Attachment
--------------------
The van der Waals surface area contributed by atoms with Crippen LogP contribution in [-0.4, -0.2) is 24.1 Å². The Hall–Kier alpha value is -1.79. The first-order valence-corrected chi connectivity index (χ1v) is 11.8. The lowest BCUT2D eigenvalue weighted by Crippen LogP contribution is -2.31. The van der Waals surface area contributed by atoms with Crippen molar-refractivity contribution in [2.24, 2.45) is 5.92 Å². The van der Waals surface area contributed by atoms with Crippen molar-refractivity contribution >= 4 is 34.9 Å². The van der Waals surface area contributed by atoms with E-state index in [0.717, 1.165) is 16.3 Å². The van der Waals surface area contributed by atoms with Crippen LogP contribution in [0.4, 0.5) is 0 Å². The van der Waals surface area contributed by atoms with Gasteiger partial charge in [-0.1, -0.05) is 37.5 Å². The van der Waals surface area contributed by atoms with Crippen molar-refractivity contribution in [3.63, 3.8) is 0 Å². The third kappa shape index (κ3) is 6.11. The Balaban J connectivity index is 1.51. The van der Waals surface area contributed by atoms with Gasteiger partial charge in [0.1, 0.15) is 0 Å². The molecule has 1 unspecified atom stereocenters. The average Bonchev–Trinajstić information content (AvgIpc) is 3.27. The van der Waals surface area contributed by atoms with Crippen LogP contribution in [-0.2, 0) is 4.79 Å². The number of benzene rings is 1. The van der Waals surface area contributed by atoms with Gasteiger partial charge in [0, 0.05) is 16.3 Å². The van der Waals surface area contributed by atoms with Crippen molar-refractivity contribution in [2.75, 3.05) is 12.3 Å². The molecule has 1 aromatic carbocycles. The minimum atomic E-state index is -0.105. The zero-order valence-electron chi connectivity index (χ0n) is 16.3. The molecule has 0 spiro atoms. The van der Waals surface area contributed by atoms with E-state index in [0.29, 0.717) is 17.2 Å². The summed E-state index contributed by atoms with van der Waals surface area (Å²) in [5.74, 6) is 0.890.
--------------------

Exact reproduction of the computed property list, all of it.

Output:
The van der Waals surface area contributed by atoms with Crippen LogP contribution in [-0.4, -0.2) is 24.1 Å². The Hall–Kier alpha value is -1.79. The first-order valence-corrected chi connectivity index (χ1v) is 11.8. The lowest BCUT2D eigenvalue weighted by Crippen LogP contribution is -2.31. The van der Waals surface area contributed by atoms with Crippen molar-refractivity contribution in [2.24, 2.45) is 5.92 Å². The van der Waals surface area contributed by atoms with Crippen molar-refractivity contribution >= 4 is 34.9 Å². The van der Waals surface area contributed by atoms with E-state index in [0.717, 1.165) is 16.3 Å². The van der Waals surface area contributed by atoms with Crippen LogP contribution in [0.4, 0.5) is 0 Å². The van der Waals surface area contributed by atoms with Gasteiger partial charge in [-0.1, -0.05) is 37.5 Å². The van der Waals surface area contributed by atoms with Crippen molar-refractivity contribution in [3.63, 3.8) is 0 Å². The third kappa shape index (κ3) is 6.11. The Balaban J connectivity index is 1.51. The van der Waals surface area contributed by atoms with Gasteiger partial charge in [0.1, 0.15) is 0 Å². The molecule has 1 unspecified atom stereocenters. The average Bonchev–Trinajstić information content (AvgIpc) is 3.27. The van der Waals surface area contributed by atoms with Crippen LogP contribution in [-0.2, 0) is 4.79 Å². The number of benzene rings is 1. The van der Waals surface area contributed by atoms with Gasteiger partial charge in [0, 0.05) is 16.3 Å². The van der Waals surface area contributed by atoms with Crippen molar-refractivity contribution in [2.75, 3.05) is 12.3 Å². The molecule has 1 aromatic carbocycles. The minimum atomic E-state index is -0.105. The zero-order valence-electron chi connectivity index (χ0n) is 16.3. The molecule has 0 spiro atoms. The van der Waals surface area contributed by atoms with E-state index in [0.29, 0.717) is 17.2 Å². The summed E-state index contributed by atoms with van der Waals surface area (Å²) in [5.74, 6) is 0.890.